The newly completed CNPRC Respiratory Disease Center (RDC) held an open house on February 27th to celebrate the construction of a state-of-the-art 19,000 square-foot wet laboratory and inhalation exposure facility that will set the standards for research in respiratory health. The CNPRC has been a leader in understanding primate lung [...]

2017-10-03T18:19:44+00:00 February 28th, 2014|Tags: , |

Using Monkey Social Systems to Predict Banking Crises

A fascinating collaboration was recently conducted between disparate interests: the CNPRC, UC Davis’ Department of Statistics and Department of Economics, the International Institute for Human-Animal Networks, and the Department of Population Health & Reproduction at the School of Veterinary Medicine. In a study comparing the behaviors of outdoor-housed rhesus macaque [...]

2017-08-30T23:07:10+00:00 February 11th, 2014|Tags: , , |

Wildfires, Monkeys, And Understanding Overall Health

During June and July 2008, almost 2,000 wildfires ignited in Northern California, leading to high levels of inhalable particulate matter (PM) in the Sacramento Valley that lasted for almost two weeks. PM2.5 (the terminology for inhalable particles smaller than 2.5 microns) at the UC Davis campus were recorded at 50 [...]

2017-08-30T23:07:10+00:00 January 7th, 2014|Tags: , , , |

Tissue Engineering Research Funded by CIRM

A UC Davis team, co-led by Alice Tarantal, PhD, and Peter Belafsky, MD, MPH, PhD, has received a $4.4 million grant from the California Institute for Regenerative Medicine (CIRM) for their project entitled “Tissue Engineered Recellularized Laryngotracheal Implants”, which proposes to develop a stem cell-derived airway transplant to cure a difficult, life-threatening [...]

2017-08-30T23:07:10+00:00 December 12th, 2013|Tags: , , |

Vaccine Fends off Virus that Strikes Weak Immune Systems

An experimental vaccine modeling human cytomegalovirus (HCMV) infection — which can endanger developing fetuses, transplant recipients, patients co-infected with HIV and others who have a weakened immune system — proved safe and effective in research conducted at the CNPRC using the rhesus macaque model. A team of scientists from the [...]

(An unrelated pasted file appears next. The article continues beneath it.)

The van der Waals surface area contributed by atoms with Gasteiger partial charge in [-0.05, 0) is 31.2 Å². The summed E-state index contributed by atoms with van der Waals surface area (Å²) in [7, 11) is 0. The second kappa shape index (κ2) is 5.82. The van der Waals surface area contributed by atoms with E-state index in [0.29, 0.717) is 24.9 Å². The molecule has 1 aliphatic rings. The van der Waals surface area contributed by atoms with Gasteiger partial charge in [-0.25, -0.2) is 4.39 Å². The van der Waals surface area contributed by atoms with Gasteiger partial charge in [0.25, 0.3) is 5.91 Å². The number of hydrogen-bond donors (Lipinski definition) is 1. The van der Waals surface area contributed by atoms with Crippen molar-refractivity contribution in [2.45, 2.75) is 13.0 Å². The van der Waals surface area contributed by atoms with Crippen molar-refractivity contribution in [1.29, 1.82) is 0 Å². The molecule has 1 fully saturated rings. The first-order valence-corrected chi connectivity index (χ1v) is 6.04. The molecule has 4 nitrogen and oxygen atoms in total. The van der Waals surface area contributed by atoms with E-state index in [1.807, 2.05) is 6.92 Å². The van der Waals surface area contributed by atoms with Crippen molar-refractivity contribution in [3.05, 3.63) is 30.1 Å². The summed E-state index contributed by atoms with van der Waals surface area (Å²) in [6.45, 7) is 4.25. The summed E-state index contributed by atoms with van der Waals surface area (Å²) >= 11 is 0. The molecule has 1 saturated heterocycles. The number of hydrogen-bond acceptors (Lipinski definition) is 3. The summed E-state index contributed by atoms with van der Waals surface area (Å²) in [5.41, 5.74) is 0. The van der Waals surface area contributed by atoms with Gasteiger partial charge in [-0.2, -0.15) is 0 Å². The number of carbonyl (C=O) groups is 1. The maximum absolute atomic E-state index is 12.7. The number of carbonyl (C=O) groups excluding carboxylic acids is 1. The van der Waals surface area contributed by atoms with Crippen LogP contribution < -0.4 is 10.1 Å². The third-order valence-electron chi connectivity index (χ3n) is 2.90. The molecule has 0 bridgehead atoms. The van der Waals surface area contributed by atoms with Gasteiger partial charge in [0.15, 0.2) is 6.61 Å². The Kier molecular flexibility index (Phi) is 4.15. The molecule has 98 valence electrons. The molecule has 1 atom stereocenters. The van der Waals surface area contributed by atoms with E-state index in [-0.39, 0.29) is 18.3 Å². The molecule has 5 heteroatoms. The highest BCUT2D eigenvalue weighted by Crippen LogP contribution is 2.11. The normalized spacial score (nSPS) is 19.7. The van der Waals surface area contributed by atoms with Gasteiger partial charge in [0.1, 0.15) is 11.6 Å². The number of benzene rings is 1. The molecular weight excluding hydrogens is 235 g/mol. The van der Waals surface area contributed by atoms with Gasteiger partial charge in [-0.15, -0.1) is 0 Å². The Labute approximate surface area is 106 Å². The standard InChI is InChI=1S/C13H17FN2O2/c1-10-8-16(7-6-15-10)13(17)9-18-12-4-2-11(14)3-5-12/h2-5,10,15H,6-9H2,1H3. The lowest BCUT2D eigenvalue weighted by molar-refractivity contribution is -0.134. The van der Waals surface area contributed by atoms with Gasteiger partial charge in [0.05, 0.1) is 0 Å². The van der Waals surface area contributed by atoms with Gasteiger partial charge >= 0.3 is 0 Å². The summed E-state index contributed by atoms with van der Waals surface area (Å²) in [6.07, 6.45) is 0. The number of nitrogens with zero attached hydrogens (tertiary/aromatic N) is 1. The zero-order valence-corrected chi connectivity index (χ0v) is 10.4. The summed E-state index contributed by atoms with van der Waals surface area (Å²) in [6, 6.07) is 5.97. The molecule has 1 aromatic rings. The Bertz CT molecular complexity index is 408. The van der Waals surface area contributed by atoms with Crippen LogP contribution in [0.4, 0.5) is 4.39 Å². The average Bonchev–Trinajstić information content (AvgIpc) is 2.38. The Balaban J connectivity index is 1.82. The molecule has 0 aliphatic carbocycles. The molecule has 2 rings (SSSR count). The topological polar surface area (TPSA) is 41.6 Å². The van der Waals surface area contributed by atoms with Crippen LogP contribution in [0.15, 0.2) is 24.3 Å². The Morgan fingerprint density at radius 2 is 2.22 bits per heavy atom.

2017-08-30T23:07:10+00:00 November 8th, 2013|Tags: , |

Influenza Vaccine: Dramatic Increase in Protection of Aged Animals

The flu season can be deadly for thousands of elderly people each year. There is a critical public health need to improve the effectiveness of influenza vaccines. Seminal research results were recently released by Drs. Chris Miller, DVM, PhD, CNPRC Core Scientist, and Tim Carroll, PhD, Post-doctoral scholar at the [...]

2017-08-30T23:07:10+00:00 November 5th, 2013|Tags: , , , |

Formula-fed Babies May be More Susceptible to Chronic Disease

Formula-fed infants experience metabolic stress that could make them more susceptible than breast-fed infants to a wide range of health issues such as obesity, diabetes, liver problems and cardiovascular disease, according to new research conducted at the CNPRC by biochemists Carolyn Slupsky and Bo Lönnerdal, both of the UC Davis [...]

2017-08-30T23:07:10+00:00 August 8th, 2013|Tags: , , , |

BPA Affects Lung Development

Collaborative efforts add critical information to understanding effects of BPA BPA (bisphenol A), is used in the manufacturing of various plastics and food packaging, consumer products, some paper receipts, and medical devices. It is controversial because it exerts weak, but detectable, hormone-like properties which can mimic estrogen and may lead [...]

2017-08-30T23:07:10+00:00 August 1st, 2013|Tags: , , |

Maternal Antibodies Linked to Autism

In a major advance in understanding risk factors, and possible means of prevention of autism, Melissa Bauman, PhD, and David Amaral, PhD, performed studies at the CNPRC with rhesus monkeys to further define the role that maternal antibodies have to play in the risk of a child having autism. The research was [...]

2014-06-06T16:16:42+00:00 July 9th, 2013|Tags: , , |

Effects of Long-term Oxytocin Use in Children

Dr. Karen Bales, CNPRC Brain, Mind, and Behavior (BMB) Unit Leader, has done extensive research on the hormone oxytocin and its short and long-term effects on behavior in two monogamous species – prairie voles (Microtus ochrogaster) and titi monkeys (Callicebus cupreus). She is particularly interested in the role of neuropeptides [...]

2014-07-15T15:49:53+00:00 January 18th, 2013|Tags: , , |